This building was protected by the city and the laws that had been created by The Baron and his community to serve the people. And these books were for all to enjoy. But if things went dark again who knew what might happen to them.

Tricky ran her fingers over the covers, using her energy to pick up their contents as she searched through. Were there other books that had belonged to her family here? She hoped so. She hoped that when her parents house had been scattered among the cockroaches that brought about its downfall some of them might have travelled here. Afterall, they had managed to rid themselves of a few of those people now, and the network was getting smaller.

One book made her stall, and she paused to look at its spine. Yes, yes, it was the very book her father had used to teach her about her own energy. It had been based off Tesla’s findings and a rarity even before the shift.

She pulled it out and browsed through it, flicking through to the back. And there it was, the faint marks she had been hoping to find: her father’s coding in pencil. She snapped the book shut and tucked it under her arm. If this was here, then the other must be! The looters had no idea of the value of what they had stolen from her family if they then returned it so easily for public consumption.

She continued her search, this time with more enthusiasm and just as she was about to give up hope, she found it. Oh yes, the book that could be the undoing of her assailant, the big fat oaf! If this was here, then he didn’t have that knowledge. Had he known of its existence? Tricky didn’t think so. Her father was one to keep his findings to himself, or only sharing them with those he trusted, and Douglas Bottle was not among them. He had known Bottle, she was sure of that, so maybe there’d been a reason; maybe he had known Bottle was corrupt.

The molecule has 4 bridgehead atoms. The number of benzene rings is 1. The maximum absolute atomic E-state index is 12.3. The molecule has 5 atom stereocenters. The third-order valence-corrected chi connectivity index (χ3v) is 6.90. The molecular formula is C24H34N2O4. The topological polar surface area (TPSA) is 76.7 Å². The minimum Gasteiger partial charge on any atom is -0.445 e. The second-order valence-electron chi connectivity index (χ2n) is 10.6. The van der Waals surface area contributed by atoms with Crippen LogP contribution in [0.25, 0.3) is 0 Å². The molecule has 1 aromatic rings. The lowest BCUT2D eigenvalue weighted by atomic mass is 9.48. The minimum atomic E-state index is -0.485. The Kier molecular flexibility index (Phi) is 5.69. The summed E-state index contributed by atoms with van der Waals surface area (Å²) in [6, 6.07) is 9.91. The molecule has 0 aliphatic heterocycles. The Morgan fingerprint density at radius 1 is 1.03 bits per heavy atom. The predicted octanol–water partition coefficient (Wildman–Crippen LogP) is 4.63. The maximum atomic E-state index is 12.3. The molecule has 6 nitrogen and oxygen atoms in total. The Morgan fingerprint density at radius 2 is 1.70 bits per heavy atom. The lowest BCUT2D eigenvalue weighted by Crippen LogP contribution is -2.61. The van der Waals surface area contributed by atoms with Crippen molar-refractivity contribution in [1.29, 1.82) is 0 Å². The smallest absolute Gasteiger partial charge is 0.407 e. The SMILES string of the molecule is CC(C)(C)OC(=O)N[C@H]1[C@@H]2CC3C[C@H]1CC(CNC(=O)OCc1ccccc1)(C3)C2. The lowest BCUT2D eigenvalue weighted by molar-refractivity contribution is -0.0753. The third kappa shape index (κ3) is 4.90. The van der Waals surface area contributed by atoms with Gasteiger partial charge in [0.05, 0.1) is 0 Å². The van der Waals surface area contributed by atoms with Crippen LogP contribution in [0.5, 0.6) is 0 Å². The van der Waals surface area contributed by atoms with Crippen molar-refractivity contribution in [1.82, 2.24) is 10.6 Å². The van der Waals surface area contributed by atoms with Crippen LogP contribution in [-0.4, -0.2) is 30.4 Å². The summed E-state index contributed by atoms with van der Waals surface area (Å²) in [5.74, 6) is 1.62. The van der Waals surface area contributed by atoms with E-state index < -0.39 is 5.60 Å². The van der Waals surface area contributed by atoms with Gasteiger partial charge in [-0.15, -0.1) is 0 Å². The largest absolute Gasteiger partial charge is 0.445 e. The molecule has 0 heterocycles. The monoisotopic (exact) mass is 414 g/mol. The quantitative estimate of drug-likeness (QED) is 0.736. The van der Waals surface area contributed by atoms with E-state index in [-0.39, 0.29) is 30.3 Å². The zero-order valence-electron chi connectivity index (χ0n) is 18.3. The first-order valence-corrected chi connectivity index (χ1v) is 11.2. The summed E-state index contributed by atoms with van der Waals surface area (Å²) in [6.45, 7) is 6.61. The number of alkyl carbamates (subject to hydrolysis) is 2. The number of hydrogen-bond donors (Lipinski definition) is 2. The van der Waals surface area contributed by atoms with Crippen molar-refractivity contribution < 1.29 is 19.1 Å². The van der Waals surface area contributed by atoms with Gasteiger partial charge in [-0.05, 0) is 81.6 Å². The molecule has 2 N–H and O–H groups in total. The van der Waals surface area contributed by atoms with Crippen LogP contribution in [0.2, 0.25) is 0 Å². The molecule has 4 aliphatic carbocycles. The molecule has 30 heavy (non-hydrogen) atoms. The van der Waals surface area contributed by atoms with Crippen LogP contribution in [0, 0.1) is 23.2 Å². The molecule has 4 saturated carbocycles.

Either way, herein would lie the answer to her being able to run rings round the bloated hippy. She would dim the garishly bright clothing he saw fit to swathe his over grown body in; she would bring an end to him, if not actually, this book provided her with the know-how of doing it metaphysically. Oh yes, his time in this world would now be shortened.

But first she had to find a way to keep hold of these books. You were allowed to come and read and even to borrow, but to take permanently was more Tricky. But Tricky she was and would always be. No one would even know she’d been here – or the books either.  


  1. 451 Fahrenheit Boulevard

    He remembered the 'before' scene quite fondly. He’d always had a thing for literature and its select clientele. He’d immediately felt at home the moment he’d stepped through the doorway, his stomach feeling the cinching that had told him this would be the place. The man behind the counter had had no such feeling: he’d merely raised his head for a moment and then returned to his reading.